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In her work "Black Children", Janice Hale argued that the difficulties many African American children have in school results from differences in learning style that are deeply rooted in African American culture. In this text Hale asks a new question: what sorts of extraordinary measures are needed to overcome these differences and let Black children reach their full potential in school and beyond? Her answer: none. Hale argues that no extraordinary measures are called for to assist African American children in reaching their potential. All that is necessary is for this society to remove the ashes that historically and presently stunt their development". Beginning on a personal note, Hale recounts the stories of her own parent's upward journey to educational and economic success. Why, she asks, did her father and mother - a sharecropper's son and a chauffeur's daughter - become the first in their families to earn college degrees? What factors - personal, social, economic - spurred them to achievements far beyond what would have been predicted for them? Hale uses these biographies to show how African Americans have historically used education to achieve upward mobility.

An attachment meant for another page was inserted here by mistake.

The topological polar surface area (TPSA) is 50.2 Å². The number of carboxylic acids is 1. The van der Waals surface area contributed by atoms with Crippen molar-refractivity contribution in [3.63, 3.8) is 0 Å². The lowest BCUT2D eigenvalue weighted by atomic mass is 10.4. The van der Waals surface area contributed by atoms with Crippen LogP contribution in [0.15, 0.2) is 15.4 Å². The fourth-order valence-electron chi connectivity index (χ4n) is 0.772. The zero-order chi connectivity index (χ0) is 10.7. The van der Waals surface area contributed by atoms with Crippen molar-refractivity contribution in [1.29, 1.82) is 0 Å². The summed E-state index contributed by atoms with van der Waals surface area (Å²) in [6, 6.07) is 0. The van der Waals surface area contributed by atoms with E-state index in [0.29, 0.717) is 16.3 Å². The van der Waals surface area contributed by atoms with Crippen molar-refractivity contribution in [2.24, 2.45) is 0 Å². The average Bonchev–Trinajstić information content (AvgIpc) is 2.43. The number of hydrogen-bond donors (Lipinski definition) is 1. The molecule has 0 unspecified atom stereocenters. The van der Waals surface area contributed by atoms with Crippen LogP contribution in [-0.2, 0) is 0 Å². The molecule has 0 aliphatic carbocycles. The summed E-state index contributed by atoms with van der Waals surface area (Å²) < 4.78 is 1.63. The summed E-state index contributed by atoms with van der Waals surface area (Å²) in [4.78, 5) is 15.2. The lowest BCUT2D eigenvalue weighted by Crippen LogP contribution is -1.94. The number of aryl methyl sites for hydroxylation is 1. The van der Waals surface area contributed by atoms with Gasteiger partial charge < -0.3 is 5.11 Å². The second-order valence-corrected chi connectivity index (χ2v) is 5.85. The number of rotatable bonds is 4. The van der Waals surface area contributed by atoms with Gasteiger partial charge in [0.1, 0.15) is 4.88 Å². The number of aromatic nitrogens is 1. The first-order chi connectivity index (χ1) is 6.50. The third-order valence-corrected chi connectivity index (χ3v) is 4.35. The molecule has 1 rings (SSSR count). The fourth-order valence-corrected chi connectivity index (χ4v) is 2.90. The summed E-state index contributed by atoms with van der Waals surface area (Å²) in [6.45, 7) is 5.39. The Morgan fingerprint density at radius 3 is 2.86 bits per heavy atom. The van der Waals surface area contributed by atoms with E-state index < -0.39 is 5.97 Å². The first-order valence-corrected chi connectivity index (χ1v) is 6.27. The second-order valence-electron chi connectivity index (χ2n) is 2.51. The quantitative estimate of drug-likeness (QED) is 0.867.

But she is careful to distinguish between the experiences of previous generations and the challenges faced by today's families. In contemporary America, Hale contends, schools too often function to reproduce for children the status of their parents - and it is only through extraordinary individual effort that upward mobility occurs. "Unbank the Fire" - the title is taken from a sermon preached by the author's father - proposes what teachers, administrators and parents can do "today" to remove the obstacles that block children's progress. Emphasizing the need for educating young children within the context of their own culture, Hale offers a wealth of specific suggestions. She proposes modest yet far-reaching reforms in educational practice, offering a detailed description of an early childhood demonstration programme that she desgined and explaining how all schools can develop new, culturally appropriate ways of teaching. Academic achievement for all our children, she concludes, is critical to solving problems in urban communities such as drug abuse, premature sexual activity, and violence.
Illustrated with the author's own family snapshots, historical photographs and views of exemplary contemporary classrooms, "Unbank the Fire" offers solutions to a longstanding problem that is the responsibility and concern of all Americans.